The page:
If ever there was a novel screaming, ‘Adapt me!’, Adam Christopher’s Empire State is surely it. It’s so filled with iconic imagery running the whole gamut from rocketeer superheroes to noir-punk dirigibles, fedora-toting gumshoes to sizzling dimension-disruptors, I’d be surprised if we don’t see it converted in fairly short measure into either a graphic novel, computer game or big-budget movie. Possibly all three.
That’s not to say it’s not splendid in its original book form. As a debut novel, it’s sassy and confident, and positively oozing creative juices. Ostensibly a mash-up of noir detective conventions and science fiction parallel worldness, it’s actually a cunningly crafted mystery with more plot twists and deceptive reflections than a funhouse mirror maze.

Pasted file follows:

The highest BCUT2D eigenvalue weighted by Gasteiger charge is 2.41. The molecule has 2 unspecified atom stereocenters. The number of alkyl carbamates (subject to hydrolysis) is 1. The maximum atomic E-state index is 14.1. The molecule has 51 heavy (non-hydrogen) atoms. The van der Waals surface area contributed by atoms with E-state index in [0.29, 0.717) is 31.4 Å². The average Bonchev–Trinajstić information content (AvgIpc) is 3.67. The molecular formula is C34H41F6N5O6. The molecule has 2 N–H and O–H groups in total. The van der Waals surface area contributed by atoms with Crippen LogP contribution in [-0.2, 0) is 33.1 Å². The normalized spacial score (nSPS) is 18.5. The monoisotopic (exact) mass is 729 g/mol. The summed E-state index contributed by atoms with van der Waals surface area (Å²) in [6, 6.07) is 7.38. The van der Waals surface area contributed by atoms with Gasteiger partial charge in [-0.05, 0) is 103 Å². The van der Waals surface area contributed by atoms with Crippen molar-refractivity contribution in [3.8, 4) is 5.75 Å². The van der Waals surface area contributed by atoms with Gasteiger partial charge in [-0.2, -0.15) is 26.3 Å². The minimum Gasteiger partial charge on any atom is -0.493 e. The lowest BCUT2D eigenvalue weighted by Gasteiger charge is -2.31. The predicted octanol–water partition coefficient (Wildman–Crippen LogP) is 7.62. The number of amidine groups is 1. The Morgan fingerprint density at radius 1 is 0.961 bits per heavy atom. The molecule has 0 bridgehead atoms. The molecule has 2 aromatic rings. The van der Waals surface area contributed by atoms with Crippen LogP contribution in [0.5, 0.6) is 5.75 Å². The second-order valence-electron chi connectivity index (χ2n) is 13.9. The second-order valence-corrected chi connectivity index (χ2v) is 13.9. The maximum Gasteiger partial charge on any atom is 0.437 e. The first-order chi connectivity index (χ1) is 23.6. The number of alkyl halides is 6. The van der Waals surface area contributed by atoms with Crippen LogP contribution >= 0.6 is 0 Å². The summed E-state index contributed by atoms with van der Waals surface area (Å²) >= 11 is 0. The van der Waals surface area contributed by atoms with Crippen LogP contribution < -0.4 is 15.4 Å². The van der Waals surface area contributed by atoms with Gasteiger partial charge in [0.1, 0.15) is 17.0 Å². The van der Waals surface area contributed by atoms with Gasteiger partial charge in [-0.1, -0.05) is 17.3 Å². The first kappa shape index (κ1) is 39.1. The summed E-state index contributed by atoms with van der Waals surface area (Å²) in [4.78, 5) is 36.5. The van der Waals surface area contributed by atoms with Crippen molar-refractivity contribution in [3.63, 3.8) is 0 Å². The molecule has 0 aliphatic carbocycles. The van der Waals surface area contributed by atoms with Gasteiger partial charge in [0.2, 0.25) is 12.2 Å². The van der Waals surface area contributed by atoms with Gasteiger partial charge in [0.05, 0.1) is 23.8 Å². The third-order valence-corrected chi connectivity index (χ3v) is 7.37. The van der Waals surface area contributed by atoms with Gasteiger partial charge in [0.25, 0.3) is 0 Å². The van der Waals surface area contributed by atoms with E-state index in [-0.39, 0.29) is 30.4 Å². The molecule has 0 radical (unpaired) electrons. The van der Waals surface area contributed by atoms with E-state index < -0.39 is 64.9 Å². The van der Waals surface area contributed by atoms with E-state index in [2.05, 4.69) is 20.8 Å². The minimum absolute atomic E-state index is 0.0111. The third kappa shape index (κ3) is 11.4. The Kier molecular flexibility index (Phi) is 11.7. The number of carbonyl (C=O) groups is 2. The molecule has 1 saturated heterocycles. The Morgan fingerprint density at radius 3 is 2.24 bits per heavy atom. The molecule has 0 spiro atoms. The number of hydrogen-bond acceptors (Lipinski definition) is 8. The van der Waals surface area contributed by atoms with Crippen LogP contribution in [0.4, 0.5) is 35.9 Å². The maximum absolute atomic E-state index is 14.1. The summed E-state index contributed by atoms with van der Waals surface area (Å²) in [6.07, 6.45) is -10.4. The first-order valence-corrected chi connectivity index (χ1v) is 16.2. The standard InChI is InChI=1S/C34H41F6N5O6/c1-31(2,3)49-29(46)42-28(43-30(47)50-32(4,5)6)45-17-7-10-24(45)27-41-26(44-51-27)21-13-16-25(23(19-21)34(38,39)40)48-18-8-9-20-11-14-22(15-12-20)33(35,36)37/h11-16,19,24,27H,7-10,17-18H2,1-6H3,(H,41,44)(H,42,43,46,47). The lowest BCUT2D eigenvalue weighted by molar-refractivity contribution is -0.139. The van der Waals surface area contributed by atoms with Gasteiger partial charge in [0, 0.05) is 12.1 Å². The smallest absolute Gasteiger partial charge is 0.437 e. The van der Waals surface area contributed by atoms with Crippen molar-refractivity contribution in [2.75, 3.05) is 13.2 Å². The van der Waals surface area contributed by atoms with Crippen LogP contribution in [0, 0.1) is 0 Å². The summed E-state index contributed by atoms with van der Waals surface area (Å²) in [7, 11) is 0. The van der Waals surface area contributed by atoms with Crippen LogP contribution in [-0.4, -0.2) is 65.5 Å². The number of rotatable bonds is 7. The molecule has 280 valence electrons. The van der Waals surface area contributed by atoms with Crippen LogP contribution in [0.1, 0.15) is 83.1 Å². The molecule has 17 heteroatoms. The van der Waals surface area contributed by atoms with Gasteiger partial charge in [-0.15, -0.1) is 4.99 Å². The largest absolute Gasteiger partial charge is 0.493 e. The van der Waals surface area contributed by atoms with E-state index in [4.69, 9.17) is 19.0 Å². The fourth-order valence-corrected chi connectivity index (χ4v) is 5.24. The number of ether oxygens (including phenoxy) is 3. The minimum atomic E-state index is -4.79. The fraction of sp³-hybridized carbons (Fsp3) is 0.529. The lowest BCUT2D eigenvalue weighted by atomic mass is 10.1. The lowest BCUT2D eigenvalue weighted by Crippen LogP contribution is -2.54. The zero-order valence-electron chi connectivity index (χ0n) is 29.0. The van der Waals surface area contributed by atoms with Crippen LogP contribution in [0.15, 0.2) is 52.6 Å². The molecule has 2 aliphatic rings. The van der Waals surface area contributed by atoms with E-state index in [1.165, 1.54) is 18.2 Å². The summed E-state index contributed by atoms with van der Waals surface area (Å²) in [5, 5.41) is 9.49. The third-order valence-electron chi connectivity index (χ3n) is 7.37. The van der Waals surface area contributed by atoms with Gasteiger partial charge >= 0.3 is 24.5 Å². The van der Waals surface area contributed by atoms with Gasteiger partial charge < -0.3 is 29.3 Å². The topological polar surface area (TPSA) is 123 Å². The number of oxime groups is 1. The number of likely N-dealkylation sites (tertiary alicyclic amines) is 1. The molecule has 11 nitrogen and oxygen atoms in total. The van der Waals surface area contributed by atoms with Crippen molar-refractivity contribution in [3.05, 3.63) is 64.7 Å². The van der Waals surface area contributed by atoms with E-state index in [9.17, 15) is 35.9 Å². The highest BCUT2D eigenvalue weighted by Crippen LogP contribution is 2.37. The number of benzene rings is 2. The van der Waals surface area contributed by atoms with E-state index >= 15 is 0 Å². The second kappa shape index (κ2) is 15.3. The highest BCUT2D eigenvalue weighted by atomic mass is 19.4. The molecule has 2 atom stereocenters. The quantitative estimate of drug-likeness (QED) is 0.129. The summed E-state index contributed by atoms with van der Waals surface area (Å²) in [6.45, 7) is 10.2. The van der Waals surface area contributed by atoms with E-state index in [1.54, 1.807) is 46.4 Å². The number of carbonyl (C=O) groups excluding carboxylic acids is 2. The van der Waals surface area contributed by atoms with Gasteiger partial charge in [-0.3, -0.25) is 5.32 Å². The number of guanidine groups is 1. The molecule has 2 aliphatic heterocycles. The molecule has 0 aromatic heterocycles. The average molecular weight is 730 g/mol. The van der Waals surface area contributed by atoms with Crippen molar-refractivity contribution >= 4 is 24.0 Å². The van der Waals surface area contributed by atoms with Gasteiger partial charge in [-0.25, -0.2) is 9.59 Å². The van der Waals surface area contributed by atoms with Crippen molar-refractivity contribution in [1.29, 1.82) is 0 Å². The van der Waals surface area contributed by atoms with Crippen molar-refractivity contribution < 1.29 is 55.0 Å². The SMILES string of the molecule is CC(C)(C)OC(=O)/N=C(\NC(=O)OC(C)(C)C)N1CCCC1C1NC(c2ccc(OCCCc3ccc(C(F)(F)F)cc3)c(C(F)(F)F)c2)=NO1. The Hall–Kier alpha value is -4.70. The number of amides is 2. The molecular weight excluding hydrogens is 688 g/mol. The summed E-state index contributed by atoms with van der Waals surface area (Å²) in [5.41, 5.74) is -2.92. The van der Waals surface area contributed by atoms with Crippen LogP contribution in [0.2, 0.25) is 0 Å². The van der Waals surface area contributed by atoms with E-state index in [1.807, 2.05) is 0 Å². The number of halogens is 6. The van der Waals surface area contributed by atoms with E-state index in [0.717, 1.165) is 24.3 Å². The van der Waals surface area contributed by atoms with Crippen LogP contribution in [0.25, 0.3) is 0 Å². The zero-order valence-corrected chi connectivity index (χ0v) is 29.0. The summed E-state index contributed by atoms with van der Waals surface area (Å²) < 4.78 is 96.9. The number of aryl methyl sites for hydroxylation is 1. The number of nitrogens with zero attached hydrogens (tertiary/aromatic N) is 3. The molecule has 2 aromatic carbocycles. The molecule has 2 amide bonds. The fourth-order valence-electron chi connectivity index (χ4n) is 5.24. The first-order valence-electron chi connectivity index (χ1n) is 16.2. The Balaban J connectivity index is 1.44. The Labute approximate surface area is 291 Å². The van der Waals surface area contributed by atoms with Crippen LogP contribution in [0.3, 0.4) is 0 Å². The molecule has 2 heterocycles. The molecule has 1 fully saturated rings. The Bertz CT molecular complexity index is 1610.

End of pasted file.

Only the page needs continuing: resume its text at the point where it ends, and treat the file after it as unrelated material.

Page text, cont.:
The story tracks the progress of private detective Rad Bradley, who begins with the usual challenges of missing persons and murder, only to find himself digging ever-deeper into the strange truth about the city in which he lives. The city in question is called Empire State, and it bears more than a passing resemblance to a certain New York City. Rad soons learns that the world he lives in is not so much a world as a reflection of one, and that if he’s to solve the riddle of ironclads returning from the war and robots roaming the rain-soaked streets, he might just be forced to take a look at what’s on the other side of the mirror.
Empire State is available in both paper and electronic versions and is deviously cool.